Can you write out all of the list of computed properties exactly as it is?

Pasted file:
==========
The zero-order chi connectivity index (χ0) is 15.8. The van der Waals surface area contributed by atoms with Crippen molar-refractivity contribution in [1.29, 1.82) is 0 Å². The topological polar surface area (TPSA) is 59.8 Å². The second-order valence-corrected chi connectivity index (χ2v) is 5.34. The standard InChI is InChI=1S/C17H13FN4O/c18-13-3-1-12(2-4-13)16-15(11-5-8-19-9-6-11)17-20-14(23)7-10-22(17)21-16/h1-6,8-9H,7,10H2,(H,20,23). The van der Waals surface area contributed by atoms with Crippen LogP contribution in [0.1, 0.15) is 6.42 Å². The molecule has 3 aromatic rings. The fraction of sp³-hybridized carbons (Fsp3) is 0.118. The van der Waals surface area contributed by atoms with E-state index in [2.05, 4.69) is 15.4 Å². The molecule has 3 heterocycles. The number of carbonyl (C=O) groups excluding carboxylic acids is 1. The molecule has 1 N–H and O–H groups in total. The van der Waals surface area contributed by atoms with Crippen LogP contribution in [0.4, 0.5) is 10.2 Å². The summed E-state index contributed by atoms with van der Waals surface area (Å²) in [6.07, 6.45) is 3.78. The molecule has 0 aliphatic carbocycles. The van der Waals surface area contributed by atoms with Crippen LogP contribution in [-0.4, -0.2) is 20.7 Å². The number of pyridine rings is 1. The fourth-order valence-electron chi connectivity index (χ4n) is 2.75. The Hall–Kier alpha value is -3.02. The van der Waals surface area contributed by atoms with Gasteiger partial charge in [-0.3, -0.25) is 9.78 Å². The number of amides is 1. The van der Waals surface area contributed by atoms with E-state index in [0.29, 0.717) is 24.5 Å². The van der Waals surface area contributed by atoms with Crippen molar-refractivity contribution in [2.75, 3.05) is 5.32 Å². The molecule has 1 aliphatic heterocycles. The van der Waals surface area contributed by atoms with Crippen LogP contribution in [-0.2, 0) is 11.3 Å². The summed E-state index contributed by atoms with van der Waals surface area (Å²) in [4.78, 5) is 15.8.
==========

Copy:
The zero-order chi connectivity index (χ0) is 15.8. The van der Waals surface area contributed by atoms with Crippen molar-refractivity contribution in [1.29, 1.82) is 0 Å². The topological polar surface area (TPSA) is 59.8 Å². The second-order valence-corrected chi connectivity index (χ2v) is 5.34. The standard InChI is InChI=1S/C17H13FN4O/c18-13-3-1-12(2-4-13)16-15(11-5-8-19-9-6-11)17-20-14(23)7-10-22(17)21-16/h1-6,8-9H,7,10H2,(H,20,23). The van der Waals surface area contributed by atoms with Crippen LogP contribution in [0.1, 0.15) is 6.42 Å². The molecule has 3 aromatic rings. The fraction of sp³-hybridized carbons (Fsp3) is 0.118. The van der Waals surface area contributed by atoms with E-state index in [2.05, 4.69) is 15.4 Å². The molecule has 3 heterocycles. The number of carbonyl (C=O) groups excluding carboxylic acids is 1. The molecule has 1 N–H and O–H groups in total. The van der Waals surface area contributed by atoms with Crippen LogP contribution in [0.4, 0.5) is 10.2 Å². The summed E-state index contributed by atoms with van der Waals surface area (Å²) in [6.07, 6.45) is 3.78. The molecule has 0 aliphatic carbocycles. The van der Waals surface area contributed by atoms with Crippen LogP contribution in [-0.4, -0.2) is 20.7 Å². The number of pyridine rings is 1. The fourth-order valence-electron chi connectivity index (χ4n) is 2.75. The Hall–Kier alpha value is -3.02. The van der Waals surface area contributed by atoms with Gasteiger partial charge in [-0.3, -0.25) is 9.78 Å². The number of amides is 1. The van der Waals surface area contributed by atoms with E-state index in [0.29, 0.717) is 24.5 Å². The van der Waals surface area contributed by atoms with Crippen molar-refractivity contribution in [2.75, 3.05) is 5.32 Å². The molecule has 1 aliphatic heterocycles. The van der Waals surface area contributed by atoms with Crippen LogP contribution in [-0.2, 0) is 11.3 Å². The summed E-state index contributed by atoms with van der Waals surface area (Å²) in [4.78, 5) is 15.8.